An autosomal dominant familial prion disease with a wide spectrum of clinical presentations including ATAXIA, spastic paraparesis, extrapyramidal signs, and DEMENTIA. Clinical onset is in the third to sixth decade of life and the mean duration of illness prior to death is five years. Several kindreds with variable clinical and pathologic features have been described. Pathologic features include cerebral prion protein amyloidosis, and spongiform or neurofibrillary degeneration. (From Brain Pathol 1998 Jul;8(3):499-513; Brain Pathol 1995 Jan;5(1):61-75)
Rare autosomal recessive disorder of the urea cycle which leads to the accumulation of argininosuccinic acid in body fluids and severe HYPERAMMONEMIA. Clinical features of the neonatal onset of the disorder include poor feeding, vomiting, lethargy, seizures, tachypnea, coma, and death. Later onset results in milder set of clinical features including vomiting, failure to thrive, irritability, behavioral problems, or psychomotor retardation. Mutations in the ARGININOSUCCINATE LYASE gene cause the disorder.
A rare, slowly progressive disorder of myelin formation. Subtypes are referred to as classic, congenital, transitional, and adult forms of this disease. The classic form is X-chromosome linked, has its onset in infancy and is associated with a mutation of the proteolipid protein gene. Clinical manifestations include TREMOR, spasmus nutans, roving eye movements, ATAXIA, spasticity, and NYSTAGMUS, CONGENITAL. Death occurs by the third decade of life. The congenital form has similar characteristics but presents early in infancy and features rapid disease progression. Transitional and adult subtypes have a later onset and less severe symptomatology. Pathologic features include patchy areas of demyelination with preservation of perivascular islands (trigoid appearance). (From Menkes, Textbook of Child Neurology, 5th ed, p190)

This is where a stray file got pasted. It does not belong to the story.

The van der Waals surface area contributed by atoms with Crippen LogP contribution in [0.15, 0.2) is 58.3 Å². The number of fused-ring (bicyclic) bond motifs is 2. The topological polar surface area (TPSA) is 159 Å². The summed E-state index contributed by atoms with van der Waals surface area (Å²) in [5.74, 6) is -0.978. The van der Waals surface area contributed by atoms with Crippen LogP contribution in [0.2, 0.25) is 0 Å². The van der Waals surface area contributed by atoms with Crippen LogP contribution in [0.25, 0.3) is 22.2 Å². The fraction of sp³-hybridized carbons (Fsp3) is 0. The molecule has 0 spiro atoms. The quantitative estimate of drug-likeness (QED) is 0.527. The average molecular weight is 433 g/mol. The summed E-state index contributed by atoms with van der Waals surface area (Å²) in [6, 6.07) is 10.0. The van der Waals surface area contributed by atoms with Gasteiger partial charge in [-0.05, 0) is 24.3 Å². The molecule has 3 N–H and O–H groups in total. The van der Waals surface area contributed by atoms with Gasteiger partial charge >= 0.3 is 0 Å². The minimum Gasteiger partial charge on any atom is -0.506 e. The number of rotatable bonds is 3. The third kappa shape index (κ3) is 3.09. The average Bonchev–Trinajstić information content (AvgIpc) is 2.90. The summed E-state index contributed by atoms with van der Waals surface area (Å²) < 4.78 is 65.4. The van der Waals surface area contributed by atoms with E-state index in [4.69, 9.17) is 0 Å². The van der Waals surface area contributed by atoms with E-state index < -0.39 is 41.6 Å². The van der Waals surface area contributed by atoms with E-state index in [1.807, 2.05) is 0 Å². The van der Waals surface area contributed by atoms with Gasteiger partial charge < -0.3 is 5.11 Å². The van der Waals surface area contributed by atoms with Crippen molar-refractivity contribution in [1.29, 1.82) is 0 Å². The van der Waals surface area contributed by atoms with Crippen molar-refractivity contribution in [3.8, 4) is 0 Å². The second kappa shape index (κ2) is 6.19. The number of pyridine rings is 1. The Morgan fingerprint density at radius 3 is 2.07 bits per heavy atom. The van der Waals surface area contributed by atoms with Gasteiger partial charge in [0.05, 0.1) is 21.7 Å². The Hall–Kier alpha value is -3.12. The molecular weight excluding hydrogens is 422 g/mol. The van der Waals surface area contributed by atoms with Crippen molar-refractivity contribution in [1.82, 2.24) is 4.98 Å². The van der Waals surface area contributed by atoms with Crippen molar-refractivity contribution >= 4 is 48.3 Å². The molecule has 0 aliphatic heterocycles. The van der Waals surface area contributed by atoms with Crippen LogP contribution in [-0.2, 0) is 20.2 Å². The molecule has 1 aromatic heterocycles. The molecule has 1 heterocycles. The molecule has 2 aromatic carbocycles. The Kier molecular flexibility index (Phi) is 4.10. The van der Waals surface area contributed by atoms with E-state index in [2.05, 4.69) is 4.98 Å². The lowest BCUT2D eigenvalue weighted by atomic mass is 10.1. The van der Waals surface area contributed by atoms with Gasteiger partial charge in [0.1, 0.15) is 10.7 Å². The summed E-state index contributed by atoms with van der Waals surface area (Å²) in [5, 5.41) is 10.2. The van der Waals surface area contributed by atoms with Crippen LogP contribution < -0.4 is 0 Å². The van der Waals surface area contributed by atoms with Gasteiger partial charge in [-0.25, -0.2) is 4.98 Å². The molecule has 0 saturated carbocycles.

An early onset form of phytanic acid storage disease with clinical and biochemical signs different from those of REFSUM DISEASE. Features include MENTAL RETARDATION; SENSORINEURAL HEARING LOSS; OSTEOPOROSIS; and severe liver damage. It can be caused by mutation in a number of genes encoding proteins involving in the biogenesis or assembly of PEROXISOMES.
A sporadic neurodegenerative disease with onset in middle-age characterized clinically by Parkinsonian features (e.g., MUSCLE RIGIDITY; HYPOKINESIA; stooped posture) and HYPOTENSION. This condition is considered a clinical variant of MULTIPLE SYSTEM ATROPHY. Pathologic features include a prominent loss of neurons in the zona compacta of the SUBSTANTIA NIGRA and PUTAMEN. (From Adams et al., Principles of Neurology, 6th ed, p1075-6)
Pediatrics is the general medicine of childhood. Because of the developmental processes (psychological and physical) of childhood, the involvement of parents, and the social management of conditions at home and at school, pediatrics is a specialty. With ...